Feminism

Recent posts

Feminist Hulk

As of this moment, I still have yet to join Twitter. It’s not that I’m opposed to it, I think it’s a fairly useful social networking tool and means of communicating with people on the internet. I just don’t know that I need another thing on the internet to distract me from writing my BA thesis. So I have to count on my friends to alert me to funny/interesting things over there. They rarely fail me though. Continue Reading →

“Well, Don’t Tell Them You’re A Belly Dancer”: Stigma And Sexiness

Before moving to Bloomington, Indiana for my Ph.D. in folklore, I met with my mentor, Professor Alan Dundes, in his office at UC Berkeley. He had also done his Ph.D. in Bloomington, and he was giving me advice about relocating to the Midwest and adjusting to grad school. Among other gems of wisdom that he dispensed, he told me:

“Well, don’t tell them you’re a belly dancer. Continue Reading →

Has Pornography Heightened Or Hijacked Our Sexuality?

My father sent me a link to a public radio interview program, AirTalk, featuring Gail Dines and Shira Tarrant, feminists on opposing sides of the debate on whether pornography can be healthy or harmful toward our sexuality: “Has pornography heightened or hijacked our sexuality?” I think it’s worth a listen; the discussion touched on many thought-provoking points. For instance, are women who express skepticism about porn automatically labeled “prudes”? How do we discuss whether porn is harmful if we don’t have a good definition of “harm” in the first place? Continue Reading →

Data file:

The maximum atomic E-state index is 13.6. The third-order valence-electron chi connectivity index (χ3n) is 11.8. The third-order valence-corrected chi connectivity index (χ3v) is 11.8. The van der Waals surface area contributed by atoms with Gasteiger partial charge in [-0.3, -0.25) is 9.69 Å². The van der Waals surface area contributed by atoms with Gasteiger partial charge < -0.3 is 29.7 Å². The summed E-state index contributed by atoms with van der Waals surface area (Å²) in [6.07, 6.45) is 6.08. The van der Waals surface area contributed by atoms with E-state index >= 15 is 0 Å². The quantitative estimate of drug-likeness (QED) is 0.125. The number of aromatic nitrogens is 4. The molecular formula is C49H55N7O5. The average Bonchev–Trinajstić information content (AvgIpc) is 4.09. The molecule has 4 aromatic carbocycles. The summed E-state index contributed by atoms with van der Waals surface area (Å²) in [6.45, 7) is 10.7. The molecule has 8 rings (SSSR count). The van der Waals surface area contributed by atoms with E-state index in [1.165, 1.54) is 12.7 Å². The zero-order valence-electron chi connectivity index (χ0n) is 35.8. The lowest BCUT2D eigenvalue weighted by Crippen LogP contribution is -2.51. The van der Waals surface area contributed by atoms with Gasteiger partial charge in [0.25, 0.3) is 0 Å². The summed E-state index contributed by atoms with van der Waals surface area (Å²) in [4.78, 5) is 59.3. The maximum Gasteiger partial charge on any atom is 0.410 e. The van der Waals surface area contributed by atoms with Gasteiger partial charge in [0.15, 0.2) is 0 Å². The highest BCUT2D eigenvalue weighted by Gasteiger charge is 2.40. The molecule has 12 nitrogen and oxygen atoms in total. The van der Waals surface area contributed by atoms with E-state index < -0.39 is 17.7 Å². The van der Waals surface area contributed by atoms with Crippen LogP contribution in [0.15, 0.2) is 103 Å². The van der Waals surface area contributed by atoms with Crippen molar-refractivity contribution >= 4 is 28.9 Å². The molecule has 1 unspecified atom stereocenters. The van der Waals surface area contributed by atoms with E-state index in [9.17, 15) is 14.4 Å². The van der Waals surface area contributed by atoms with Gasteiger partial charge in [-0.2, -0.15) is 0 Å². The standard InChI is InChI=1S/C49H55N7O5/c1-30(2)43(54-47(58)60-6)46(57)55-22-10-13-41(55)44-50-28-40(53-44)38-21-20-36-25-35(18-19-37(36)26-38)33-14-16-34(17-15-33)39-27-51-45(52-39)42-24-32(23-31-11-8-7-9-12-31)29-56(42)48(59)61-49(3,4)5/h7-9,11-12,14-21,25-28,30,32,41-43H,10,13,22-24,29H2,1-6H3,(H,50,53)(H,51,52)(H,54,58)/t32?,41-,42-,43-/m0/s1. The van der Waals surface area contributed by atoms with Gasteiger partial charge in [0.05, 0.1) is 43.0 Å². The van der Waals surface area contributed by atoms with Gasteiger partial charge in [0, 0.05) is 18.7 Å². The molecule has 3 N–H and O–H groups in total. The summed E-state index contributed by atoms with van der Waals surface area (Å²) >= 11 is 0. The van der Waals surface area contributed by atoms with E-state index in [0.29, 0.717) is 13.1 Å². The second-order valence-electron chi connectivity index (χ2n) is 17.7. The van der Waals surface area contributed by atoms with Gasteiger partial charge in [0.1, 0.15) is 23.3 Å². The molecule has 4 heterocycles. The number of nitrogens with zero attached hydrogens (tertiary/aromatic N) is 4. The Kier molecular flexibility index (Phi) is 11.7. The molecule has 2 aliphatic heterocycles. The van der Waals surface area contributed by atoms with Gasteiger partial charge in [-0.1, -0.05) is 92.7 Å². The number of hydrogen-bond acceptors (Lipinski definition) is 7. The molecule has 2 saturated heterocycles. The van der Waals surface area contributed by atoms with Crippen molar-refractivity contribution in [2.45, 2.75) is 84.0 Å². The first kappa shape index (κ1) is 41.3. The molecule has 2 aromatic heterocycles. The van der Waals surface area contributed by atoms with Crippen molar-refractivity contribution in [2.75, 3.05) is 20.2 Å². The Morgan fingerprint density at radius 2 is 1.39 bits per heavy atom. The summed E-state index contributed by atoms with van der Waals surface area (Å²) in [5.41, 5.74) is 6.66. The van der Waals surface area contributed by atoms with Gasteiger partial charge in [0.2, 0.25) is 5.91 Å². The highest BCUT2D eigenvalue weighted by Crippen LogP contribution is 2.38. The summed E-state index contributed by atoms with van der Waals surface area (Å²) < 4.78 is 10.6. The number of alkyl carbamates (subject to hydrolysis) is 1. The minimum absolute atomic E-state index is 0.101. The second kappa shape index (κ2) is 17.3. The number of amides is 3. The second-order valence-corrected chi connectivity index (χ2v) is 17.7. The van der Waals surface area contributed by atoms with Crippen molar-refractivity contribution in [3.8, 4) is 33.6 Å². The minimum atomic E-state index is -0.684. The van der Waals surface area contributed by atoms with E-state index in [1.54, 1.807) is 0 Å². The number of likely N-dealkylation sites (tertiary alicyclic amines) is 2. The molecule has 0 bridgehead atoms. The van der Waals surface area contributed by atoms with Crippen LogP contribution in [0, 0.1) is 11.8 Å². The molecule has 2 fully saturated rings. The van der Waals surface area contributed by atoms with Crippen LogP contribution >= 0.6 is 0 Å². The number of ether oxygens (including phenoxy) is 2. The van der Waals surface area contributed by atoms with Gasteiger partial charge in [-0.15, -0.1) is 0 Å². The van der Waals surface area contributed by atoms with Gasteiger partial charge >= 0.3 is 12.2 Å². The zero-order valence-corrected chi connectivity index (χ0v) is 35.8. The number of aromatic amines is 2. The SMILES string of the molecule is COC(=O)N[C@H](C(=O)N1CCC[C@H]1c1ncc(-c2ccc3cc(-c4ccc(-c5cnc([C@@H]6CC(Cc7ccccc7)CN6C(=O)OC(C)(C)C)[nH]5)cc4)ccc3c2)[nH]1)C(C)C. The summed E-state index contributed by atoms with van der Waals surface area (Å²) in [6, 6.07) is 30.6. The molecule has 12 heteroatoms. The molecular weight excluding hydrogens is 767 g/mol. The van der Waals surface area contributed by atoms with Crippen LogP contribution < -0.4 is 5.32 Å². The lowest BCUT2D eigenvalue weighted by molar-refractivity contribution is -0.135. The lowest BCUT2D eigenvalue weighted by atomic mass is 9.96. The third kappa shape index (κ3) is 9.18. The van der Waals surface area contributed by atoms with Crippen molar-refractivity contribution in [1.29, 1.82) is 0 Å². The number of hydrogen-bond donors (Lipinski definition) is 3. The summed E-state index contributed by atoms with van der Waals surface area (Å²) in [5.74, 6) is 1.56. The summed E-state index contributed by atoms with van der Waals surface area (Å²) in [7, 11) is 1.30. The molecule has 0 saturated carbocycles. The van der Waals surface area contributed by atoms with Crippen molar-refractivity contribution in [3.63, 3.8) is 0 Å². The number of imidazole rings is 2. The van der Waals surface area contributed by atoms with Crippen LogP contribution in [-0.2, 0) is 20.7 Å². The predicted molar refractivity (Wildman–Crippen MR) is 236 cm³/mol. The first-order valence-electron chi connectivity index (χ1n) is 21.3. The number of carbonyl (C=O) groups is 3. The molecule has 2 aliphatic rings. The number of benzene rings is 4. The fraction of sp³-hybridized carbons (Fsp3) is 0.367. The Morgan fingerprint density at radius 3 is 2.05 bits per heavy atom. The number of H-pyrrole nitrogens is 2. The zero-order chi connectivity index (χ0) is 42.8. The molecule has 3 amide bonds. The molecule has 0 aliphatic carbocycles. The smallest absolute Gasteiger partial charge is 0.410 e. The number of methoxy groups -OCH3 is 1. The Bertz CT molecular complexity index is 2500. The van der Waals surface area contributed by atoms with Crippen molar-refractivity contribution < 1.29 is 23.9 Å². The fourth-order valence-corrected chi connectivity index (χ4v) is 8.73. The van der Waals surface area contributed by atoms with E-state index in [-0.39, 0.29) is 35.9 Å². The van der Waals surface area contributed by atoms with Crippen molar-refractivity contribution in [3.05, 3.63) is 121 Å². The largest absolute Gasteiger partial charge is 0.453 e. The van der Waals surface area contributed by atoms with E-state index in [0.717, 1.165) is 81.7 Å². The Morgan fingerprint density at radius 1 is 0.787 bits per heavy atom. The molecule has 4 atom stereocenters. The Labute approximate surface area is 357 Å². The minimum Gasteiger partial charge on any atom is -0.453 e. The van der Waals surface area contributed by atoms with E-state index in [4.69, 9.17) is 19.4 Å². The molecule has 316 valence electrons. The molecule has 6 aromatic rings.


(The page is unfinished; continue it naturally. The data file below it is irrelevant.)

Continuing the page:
Possible Connections Between Poor Sex Education and Anti-Porn Views

Clarisse Thorn, sex-positive, pro-kink feminist blogger, recently wrote a post in which she suggested some intriguing connections between lack of good sex education and a tendency to condemn pornography. What really impressed me is that she not only cites studies on pornography, violence, and desire, but also writes from personal experience. She describes how she used to sympathize with anti-porn feminists based on the fact that she, too, felt threatened by porn in the past. I think Clarisse is spot-on about the links between sex education and acceptance, and I hope others are able to evaluate their views of “deviant” sexualities from a more open-minded perspective. What do you think? Continue Reading →